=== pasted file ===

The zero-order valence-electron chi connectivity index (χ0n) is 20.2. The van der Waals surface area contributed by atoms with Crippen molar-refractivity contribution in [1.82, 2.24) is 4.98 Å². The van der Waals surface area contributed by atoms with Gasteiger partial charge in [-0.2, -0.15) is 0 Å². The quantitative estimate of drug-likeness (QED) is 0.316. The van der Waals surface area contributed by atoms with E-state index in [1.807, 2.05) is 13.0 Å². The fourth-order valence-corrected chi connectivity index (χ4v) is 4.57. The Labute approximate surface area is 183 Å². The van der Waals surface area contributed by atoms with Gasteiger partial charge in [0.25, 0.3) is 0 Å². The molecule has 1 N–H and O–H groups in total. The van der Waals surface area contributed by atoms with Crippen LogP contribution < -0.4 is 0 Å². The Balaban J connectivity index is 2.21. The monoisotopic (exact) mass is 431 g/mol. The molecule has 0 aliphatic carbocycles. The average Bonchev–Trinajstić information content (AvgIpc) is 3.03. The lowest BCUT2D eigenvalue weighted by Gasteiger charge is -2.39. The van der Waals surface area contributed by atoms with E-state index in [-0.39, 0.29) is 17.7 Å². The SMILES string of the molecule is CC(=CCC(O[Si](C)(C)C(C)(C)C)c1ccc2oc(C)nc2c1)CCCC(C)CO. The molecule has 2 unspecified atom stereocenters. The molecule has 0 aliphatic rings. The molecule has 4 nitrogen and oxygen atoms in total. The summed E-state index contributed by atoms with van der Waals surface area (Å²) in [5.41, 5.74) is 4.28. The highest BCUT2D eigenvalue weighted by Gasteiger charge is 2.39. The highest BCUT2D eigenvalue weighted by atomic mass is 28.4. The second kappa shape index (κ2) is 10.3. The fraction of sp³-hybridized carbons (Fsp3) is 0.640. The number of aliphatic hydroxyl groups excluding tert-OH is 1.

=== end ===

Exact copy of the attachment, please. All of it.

The zero-order valence-electron chi connectivity index (χ0n) is 20.2. The van der Waals surface area contributed by atoms with Crippen molar-refractivity contribution in [1.82, 2.24) is 4.98 Å². The van der Waals surface area contributed by atoms with Gasteiger partial charge in [-0.2, -0.15) is 0 Å². The quantitative estimate of drug-likeness (QED) is 0.316. The van der Waals surface area contributed by atoms with E-state index in [1.807, 2.05) is 13.0 Å². The fourth-order valence-corrected chi connectivity index (χ4v) is 4.57. The Labute approximate surface area is 183 Å². The van der Waals surface area contributed by atoms with Gasteiger partial charge in [0.25, 0.3) is 0 Å². The molecule has 1 N–H and O–H groups in total. The van der Waals surface area contributed by atoms with Crippen LogP contribution < -0.4 is 0 Å². The Balaban J connectivity index is 2.21. The monoisotopic (exact) mass is 431 g/mol. The molecule has 0 aliphatic carbocycles. The average Bonchev–Trinajstić information content (AvgIpc) is 3.03. The lowest BCUT2D eigenvalue weighted by Gasteiger charge is -2.39. The van der Waals surface area contributed by atoms with E-state index in [-0.39, 0.29) is 17.7 Å². The SMILES string of the molecule is CC(=CCC(O[Si](C)(C)C(C)(C)C)c1ccc2oc(C)nc2c1)CCCC(C)CO. The molecule has 2 unspecified atom stereocenters. The molecule has 0 aliphatic rings. The molecule has 4 nitrogen and oxygen atoms in total. The summed E-state index contributed by atoms with van der Waals surface area (Å²) in [5.41, 5.74) is 4.28. The highest BCUT2D eigenvalue weighted by Gasteiger charge is 2.39. The highest BCUT2D eigenvalue weighted by atomic mass is 28.4. The second kappa shape index (κ2) is 10.3. The fraction of sp³-hybridized carbons (Fsp3) is 0.640. The number of aliphatic hydroxyl groups excluding tert-OH is 1.